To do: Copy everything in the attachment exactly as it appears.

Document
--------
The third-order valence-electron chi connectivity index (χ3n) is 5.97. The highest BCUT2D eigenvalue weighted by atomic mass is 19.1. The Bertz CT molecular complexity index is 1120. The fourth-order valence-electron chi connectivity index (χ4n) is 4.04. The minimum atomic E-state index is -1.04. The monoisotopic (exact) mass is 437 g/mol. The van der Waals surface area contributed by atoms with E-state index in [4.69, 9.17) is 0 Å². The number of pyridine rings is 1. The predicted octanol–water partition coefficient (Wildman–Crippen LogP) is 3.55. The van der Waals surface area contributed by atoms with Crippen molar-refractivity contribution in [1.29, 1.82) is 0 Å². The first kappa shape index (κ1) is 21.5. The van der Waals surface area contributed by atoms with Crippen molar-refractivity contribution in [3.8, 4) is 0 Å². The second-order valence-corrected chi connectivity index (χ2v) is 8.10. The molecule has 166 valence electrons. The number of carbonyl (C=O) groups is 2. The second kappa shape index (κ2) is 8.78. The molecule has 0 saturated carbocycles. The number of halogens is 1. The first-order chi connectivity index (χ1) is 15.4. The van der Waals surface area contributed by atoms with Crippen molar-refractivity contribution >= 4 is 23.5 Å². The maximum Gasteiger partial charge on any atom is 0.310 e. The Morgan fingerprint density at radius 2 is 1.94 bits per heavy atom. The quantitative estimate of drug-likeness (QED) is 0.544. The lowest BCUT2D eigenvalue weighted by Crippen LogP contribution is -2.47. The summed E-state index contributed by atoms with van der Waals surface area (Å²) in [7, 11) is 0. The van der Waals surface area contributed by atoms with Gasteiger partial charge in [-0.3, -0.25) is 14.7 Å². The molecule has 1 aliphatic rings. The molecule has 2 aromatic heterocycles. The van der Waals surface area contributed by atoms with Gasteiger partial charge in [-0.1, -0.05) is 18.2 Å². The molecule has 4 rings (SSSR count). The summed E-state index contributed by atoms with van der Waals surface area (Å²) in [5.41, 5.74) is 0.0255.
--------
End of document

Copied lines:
The third-order valence-electron chi connectivity index (χ3n) is 5.97. The highest BCUT2D eigenvalue weighted by atomic mass is 19.1. The Bertz CT molecular complexity index is 1120. The fourth-order valence-electron chi connectivity index (χ4n) is 4.04. The minimum atomic E-state index is -1.04. The monoisotopic (exact) mass is 437 g/mol. The van der Waals surface area contributed by atoms with E-state index in [4.69, 9.17) is 0 Å². The number of pyridine rings is 1. The predicted octanol–water partition coefficient (Wildman–Crippen LogP) is 3.55. The van der Waals surface area contributed by atoms with Crippen molar-refractivity contribution in [1.29, 1.82) is 0 Å². The first kappa shape index (κ1) is 21.5. The van der Waals surface area contributed by atoms with Crippen molar-refractivity contribution in [3.8, 4) is 0 Å². The second-order valence-corrected chi connectivity index (χ2v) is 8.10. The molecule has 166 valence electrons. The number of carbonyl (C=O) groups is 2. The second kappa shape index (κ2) is 8.78. The molecule has 0 saturated carbocycles. The number of halogens is 1. The first-order chi connectivity index (χ1) is 15.4. The van der Waals surface area contributed by atoms with Crippen molar-refractivity contribution >= 4 is 23.5 Å². The maximum Gasteiger partial charge on any atom is 0.310 e. The Morgan fingerprint density at radius 2 is 1.94 bits per heavy atom. The quantitative estimate of drug-likeness (QED) is 0.544. The lowest BCUT2D eigenvalue weighted by Crippen LogP contribution is -2.47. The summed E-state index contributed by atoms with van der Waals surface area (Å²) in [7, 11) is 0. The van der Waals surface area contributed by atoms with Gasteiger partial charge in [-0.3, -0.25) is 14.7 Å². The molecule has 1 aliphatic rings. The molecule has 2 aromatic heterocycles. The van der Waals surface area contributed by atoms with Gasteiger partial charge in [-0.1, -0.05) is 18.2 Å². The molecule has 4 rings (SSSR count). The summed E-state index contributed by atoms with van der Waals surface area (Å²) in [5.41, 5.74) is 0.0255.